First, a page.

• Olives, pickles

  • Relish, soy sauce, Worcestershire sauce

  • Dehydrated soup or bouillon, canned soups


  • Butter, margarine, lard, shortening, vegetable oil, mayonnaise

  • Salad dressing (limit 1 Tbsp per day)

  • Salt pork, bacon fat, fat back

  • More than 1 Tbsp. salad dressing per day

Sample plan for 3,000 mg sodium restriction




Orange juice (1/2 cup)
Dry cereal (1/2 cup)
Toast (1 slice)
Margarine (1 tsp)
Jelly (1 Tbsp)
Low-fat milk (1 cup)

Beef patty (3 oz)
Hamburger bun (1)
Mustard (1 Tbsp)
Ketchup (1 Tbsp)
Sliced tomato and lettuce
Low-fat milk (1 cup)

Baked, breaded chicken strips, homemade (3 oz)
Oven-baked french fries, homemade (1/2 cup)
Green beans (1/2 cup)
Dinner roll (1)
Margarine (1 tsp)
Apple juice (1 cup)
Frozen yogurt (1/2 cup)

Morning snack

Afternoon snack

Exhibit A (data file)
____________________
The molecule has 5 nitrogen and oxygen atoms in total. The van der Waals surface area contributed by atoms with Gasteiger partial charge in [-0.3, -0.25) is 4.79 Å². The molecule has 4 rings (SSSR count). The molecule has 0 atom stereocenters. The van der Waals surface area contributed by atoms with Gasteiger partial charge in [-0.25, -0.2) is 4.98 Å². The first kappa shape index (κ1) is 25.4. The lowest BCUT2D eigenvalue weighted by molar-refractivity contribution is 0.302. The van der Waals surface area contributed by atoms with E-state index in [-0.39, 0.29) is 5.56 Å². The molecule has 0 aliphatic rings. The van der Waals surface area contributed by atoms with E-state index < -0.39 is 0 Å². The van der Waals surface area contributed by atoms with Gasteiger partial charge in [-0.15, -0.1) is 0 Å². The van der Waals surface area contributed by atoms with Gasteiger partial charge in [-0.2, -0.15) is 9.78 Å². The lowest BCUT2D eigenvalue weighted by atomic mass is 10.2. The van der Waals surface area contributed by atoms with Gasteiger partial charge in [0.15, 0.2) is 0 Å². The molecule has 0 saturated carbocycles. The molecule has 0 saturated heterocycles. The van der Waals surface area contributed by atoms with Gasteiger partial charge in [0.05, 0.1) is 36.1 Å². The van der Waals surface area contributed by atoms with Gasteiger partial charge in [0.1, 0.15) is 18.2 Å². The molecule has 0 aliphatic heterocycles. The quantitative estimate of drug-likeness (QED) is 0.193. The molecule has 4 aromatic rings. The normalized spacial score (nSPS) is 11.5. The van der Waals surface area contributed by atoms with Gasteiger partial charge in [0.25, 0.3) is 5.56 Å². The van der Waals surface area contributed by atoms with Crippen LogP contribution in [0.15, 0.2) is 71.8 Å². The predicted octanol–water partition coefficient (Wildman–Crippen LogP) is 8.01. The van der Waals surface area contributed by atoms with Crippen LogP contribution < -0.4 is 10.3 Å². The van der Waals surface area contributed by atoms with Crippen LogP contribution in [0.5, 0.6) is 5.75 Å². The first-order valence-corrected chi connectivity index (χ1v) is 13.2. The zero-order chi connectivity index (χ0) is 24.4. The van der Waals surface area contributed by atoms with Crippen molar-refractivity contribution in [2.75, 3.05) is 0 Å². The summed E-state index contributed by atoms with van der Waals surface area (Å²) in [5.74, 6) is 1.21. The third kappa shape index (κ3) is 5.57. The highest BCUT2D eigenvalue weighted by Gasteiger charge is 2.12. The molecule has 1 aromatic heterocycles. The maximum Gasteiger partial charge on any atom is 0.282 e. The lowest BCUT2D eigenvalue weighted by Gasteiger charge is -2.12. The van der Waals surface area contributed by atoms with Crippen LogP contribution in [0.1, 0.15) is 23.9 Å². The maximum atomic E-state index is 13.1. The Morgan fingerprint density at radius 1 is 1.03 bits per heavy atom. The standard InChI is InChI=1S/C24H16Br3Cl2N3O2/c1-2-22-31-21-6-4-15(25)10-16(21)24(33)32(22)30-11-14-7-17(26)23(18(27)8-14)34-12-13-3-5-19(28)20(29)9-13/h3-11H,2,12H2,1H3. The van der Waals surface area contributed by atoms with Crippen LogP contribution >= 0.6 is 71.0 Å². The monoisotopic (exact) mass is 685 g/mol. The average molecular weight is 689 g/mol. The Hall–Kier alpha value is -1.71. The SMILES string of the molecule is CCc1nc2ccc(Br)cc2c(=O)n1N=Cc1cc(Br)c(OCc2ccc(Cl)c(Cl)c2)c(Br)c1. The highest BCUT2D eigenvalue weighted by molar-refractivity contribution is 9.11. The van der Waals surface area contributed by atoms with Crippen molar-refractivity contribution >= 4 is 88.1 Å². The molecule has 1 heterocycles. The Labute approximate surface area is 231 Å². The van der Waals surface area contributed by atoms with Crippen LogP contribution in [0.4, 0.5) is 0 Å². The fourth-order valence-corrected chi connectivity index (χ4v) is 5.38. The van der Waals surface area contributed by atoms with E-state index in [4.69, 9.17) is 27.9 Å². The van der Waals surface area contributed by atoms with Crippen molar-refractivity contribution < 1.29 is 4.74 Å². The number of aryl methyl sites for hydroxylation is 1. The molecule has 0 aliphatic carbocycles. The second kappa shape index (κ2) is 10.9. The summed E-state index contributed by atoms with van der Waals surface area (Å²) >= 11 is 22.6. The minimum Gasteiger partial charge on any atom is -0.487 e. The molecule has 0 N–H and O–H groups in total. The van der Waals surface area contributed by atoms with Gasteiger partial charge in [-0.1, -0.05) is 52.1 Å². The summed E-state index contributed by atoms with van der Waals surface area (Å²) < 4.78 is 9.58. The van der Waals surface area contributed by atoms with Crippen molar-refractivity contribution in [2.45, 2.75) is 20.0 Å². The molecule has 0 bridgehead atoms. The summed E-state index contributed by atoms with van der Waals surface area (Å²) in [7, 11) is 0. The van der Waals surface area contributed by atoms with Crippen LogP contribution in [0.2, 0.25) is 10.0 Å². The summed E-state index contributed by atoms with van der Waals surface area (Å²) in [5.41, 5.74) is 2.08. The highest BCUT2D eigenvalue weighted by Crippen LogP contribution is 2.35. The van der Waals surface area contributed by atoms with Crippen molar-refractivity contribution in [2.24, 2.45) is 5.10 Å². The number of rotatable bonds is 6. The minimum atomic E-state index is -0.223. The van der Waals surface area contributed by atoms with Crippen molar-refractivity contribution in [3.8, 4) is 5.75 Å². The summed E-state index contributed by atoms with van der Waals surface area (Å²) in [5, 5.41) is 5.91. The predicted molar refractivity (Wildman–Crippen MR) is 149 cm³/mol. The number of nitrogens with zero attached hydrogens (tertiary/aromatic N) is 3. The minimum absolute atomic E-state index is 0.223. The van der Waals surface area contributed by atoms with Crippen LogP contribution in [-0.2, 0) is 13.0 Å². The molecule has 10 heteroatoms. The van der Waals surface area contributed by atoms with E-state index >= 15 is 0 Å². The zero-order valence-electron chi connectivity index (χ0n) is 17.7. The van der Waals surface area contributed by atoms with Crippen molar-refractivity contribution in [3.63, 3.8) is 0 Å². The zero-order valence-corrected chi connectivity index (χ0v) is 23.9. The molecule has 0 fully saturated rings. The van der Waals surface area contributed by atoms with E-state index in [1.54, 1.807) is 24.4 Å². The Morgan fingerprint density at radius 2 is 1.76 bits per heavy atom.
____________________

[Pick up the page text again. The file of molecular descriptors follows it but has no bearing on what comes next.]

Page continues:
Cereal fruit bar

Oatmeal cookies (2)


Definitions for sodium claims on food labels

The food label reads

What this means


Less than 5 mg sodium per serving


Meets requirements for sodium-free

Low sodium

140 mg sodium or less per serving

Very low sodium

35 mg sodium or less per serving

Reduced sodium

At least 25 percent less sodium when compared to the same product without reduced sodium

Light in sodium

50 percent less sodium per serving when compared to foods with more than 40 calories per serving or more than 3 gm of fat per serving

Unsalted; no added salt; without added salt

  • No salt is added during processing

  • The product it resembles and substitutes for is normally processed with salt